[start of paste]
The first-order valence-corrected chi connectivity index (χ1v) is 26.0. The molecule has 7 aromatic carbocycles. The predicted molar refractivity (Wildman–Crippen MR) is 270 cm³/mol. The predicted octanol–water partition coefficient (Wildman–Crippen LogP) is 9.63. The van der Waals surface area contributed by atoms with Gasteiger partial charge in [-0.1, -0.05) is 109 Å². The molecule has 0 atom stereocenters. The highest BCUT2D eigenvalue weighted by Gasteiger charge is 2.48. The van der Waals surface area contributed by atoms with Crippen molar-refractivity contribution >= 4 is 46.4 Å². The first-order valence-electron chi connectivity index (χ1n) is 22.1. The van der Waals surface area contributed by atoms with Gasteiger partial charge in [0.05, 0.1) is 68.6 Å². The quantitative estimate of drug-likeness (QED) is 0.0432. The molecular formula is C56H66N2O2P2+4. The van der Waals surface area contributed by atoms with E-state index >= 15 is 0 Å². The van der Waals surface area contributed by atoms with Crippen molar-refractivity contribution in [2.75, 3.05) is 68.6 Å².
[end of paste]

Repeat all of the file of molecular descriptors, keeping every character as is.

The first-order valence-corrected chi connectivity index (χ1v) is 26.0. The molecule has 7 aromatic carbocycles. The predicted molar refractivity (Wildman–Crippen MR) is 270 cm³/mol. The predicted octanol–water partition coefficient (Wildman–Crippen LogP) is 9.63. The van der Waals surface area contributed by atoms with Gasteiger partial charge in [-0.1, -0.05) is 109 Å². The molecule has 0 atom stereocenters. The highest BCUT2D eigenvalue weighted by Gasteiger charge is 2.48. The van der Waals surface area contributed by atoms with Crippen molar-refractivity contribution >= 4 is 46.4 Å². The first-order valence-electron chi connectivity index (χ1n) is 22.1. The van der Waals surface area contributed by atoms with Gasteiger partial charge in [0.05, 0.1) is 68.6 Å². The quantitative estimate of drug-likeness (QED) is 0.0432. The molecular formula is C56H66N2O2P2+4. The van der Waals surface area contributed by atoms with E-state index >= 15 is 0 Å². The van der Waals surface area contributed by atoms with Crippen molar-refractivity contribution in [2.75, 3.05) is 68.6 Å².